House introduces ‘conflict diamonds’ bill

The U.S. House of Representatives introduced legislation aimed at severing the funding link for African wars over conflict diamonds.

The Clean Diamonds Trade Act, HR 2722, includes most of the provisions of its Senate companion, S. 1084. The companion bill is needed to simplify the conference committee process after the individual bills pass their respective chambers. Both bills have the support of the diamond and jewelry industries and human rights organizations.

Matthew A. Runci, JA President and CEO, pledged full support for the measure from jewelers across the country.

“The goal of retail jewelers is to ensure that only conflict -free diamonds are sold in the United States,” he said. “Rapid passage of H.R. 2722 will allow jewelers to assure their customers that the diamonds they are buying come only from legitimate sources. And it will help put a stop to the violence that has taken place in some parts of Africa that has been linked to illegal diamond sales.”

All of the provisions of the bill fall within the jurisdiction of the Ways & Means Committee. This will hasten its prospects for a vote before the House of Representatives, said Tony P. Hall, D-Ohio, who co-sponsored the bill along with Rep. Amo Houghton, R-New York, Rep. Charles Rangel, D-New York, and Rep. Frank R. Wolf, R-Virginia. He expects the remaining provisions of S. 1084 to be included in the bill before final passage.

“What our country does to sever the funds that conflict diamonds provide to war could significantly boost prospects for ending the wars that now involve 10 African countries. The time remaining for legislative action is short, and I hope this broad coalition can move quickly enough to enact this bill this year,” Hall said.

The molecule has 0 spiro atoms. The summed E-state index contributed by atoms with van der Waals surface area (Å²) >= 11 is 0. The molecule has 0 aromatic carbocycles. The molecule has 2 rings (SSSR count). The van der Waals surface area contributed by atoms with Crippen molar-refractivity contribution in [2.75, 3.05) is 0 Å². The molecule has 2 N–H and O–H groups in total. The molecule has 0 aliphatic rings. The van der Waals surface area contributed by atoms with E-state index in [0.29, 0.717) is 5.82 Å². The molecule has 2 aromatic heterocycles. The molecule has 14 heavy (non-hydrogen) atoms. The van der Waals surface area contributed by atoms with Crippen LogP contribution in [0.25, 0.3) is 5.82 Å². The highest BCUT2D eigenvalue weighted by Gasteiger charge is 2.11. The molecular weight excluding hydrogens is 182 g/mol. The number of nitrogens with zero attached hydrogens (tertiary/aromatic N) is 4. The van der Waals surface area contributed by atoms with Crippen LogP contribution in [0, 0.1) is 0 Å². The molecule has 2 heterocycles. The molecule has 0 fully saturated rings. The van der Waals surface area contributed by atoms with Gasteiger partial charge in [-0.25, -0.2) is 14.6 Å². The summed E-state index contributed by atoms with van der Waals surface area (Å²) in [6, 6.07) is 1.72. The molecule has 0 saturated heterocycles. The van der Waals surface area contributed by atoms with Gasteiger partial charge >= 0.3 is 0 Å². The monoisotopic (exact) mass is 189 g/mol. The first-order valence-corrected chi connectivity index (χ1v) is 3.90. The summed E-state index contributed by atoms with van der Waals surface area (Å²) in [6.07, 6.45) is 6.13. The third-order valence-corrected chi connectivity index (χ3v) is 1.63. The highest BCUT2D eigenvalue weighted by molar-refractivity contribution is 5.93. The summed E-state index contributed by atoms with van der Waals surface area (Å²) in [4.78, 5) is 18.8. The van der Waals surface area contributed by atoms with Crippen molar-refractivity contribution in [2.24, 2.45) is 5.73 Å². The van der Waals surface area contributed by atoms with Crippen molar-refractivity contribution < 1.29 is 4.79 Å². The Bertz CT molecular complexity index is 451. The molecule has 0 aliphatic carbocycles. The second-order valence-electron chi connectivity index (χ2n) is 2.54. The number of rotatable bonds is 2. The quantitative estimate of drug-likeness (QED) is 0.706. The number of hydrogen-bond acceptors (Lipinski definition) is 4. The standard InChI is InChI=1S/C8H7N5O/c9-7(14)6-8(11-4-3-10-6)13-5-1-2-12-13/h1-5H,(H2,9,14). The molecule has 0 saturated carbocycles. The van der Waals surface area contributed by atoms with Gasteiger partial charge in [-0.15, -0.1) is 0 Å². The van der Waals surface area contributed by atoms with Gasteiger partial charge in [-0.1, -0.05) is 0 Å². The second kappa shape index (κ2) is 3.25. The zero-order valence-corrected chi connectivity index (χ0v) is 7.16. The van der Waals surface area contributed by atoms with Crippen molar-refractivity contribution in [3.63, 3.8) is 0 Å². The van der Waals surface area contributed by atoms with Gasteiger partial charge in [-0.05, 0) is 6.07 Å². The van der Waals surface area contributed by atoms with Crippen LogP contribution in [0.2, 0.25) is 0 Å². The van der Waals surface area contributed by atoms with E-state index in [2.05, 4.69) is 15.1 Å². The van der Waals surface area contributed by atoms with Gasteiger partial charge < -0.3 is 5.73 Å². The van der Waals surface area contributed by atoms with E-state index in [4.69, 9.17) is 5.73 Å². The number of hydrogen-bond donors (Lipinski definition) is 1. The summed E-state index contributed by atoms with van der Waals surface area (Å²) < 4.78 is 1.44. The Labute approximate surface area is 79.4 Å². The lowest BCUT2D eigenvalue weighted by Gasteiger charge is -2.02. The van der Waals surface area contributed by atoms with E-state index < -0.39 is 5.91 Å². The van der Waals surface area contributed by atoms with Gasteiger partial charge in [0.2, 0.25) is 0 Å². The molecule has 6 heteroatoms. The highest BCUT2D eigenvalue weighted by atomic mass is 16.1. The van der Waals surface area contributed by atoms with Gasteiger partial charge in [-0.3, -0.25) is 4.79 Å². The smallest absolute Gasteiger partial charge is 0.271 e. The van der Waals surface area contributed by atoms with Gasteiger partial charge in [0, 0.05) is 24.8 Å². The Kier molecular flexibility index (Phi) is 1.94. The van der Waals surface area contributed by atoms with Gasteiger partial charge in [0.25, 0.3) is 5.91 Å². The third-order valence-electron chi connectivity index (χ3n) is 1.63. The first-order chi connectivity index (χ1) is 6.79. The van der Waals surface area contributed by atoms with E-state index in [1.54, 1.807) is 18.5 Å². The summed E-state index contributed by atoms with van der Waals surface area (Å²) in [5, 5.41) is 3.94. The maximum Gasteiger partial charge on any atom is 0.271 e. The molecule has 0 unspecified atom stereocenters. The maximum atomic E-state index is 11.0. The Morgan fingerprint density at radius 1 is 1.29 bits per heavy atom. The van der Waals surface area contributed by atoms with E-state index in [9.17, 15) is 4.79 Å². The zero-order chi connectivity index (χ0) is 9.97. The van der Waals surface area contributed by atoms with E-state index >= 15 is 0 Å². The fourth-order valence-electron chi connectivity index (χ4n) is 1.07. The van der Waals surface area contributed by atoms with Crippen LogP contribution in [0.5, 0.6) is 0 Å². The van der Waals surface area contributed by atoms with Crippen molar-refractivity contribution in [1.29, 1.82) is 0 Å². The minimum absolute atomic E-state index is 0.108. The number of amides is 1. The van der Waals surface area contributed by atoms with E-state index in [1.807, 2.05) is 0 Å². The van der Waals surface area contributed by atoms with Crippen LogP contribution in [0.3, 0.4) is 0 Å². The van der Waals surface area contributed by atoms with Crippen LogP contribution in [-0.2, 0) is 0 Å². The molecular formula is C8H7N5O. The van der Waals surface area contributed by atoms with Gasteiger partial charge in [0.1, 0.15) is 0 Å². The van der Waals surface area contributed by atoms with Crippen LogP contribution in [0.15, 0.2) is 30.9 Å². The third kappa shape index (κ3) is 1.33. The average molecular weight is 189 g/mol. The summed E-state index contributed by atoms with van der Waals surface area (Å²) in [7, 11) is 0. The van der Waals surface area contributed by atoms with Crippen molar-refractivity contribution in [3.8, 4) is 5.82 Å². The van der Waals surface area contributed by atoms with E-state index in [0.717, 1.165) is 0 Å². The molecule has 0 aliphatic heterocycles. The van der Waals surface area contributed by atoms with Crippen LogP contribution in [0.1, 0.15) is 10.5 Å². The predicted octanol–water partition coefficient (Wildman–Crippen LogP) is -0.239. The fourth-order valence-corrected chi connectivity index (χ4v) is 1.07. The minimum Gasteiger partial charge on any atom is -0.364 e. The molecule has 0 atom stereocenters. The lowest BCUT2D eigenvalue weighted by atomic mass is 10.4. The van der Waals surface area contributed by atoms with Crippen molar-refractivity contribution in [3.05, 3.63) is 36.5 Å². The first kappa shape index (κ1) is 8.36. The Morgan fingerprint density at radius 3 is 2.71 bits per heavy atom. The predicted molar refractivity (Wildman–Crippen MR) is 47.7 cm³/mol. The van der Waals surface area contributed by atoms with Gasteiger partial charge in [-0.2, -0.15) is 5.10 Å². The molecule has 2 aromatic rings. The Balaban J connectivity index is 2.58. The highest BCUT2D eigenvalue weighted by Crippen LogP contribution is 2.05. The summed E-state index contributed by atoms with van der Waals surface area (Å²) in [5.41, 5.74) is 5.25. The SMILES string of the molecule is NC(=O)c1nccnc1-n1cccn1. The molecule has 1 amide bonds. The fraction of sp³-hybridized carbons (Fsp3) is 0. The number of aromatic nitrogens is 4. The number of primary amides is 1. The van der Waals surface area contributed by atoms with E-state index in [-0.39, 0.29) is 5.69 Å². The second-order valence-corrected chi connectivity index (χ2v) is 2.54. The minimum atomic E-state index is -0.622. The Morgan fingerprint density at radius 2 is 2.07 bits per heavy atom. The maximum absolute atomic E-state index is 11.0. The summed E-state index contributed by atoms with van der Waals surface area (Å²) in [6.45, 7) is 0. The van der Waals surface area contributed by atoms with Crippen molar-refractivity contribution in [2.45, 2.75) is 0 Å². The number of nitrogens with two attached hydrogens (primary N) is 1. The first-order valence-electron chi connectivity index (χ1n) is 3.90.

The bill notes the work of human rights advocates, the World Diamond Council, the U.S. Government, the United Nations, and nations working through the Kimberley Process to stop conflict diamonds. It points out that members of the World Trade Organization are specifically permitted to address problems such as this, and notes the potential for this trade to harm countries involved in the legitimate trade.

“I am pleased the Clean Diamond Trade Act has the support of members of the diamond industry-as well as a coalition of more than 100 human rights, humanitarian and faith groups,” Hall said.

The bill requires diamond imports-including rough, polished, and jewelry-to come from a “clean stream” and spells out the details of this system (which may be superceded by an international agreement if the United States is a party to it). Implementation of any system shall be monitored by US agencies and a presidential advisory commission, which include human rights advocates and representatives of the diamond industry.

Violators will be subject to civil and criminal penalties, including confiscation and forfeiture of diamonds.

The bill provides waiver authority to the President under limited circumstances, and spells out the process for determining them under what limited conditions, the President may delay applicability of the law to a “cooperating” country. In issuing such a waiver, the President must report to Congress on that country’s progress toward establishing a system of controls and concluding an international agreement. Criteria for determining whether a country is cooperating must be developed with public input.

The bill authorizes appropriations of $5 million to assist countries that would have financial difficulties implementing the system of controls on diamonds.

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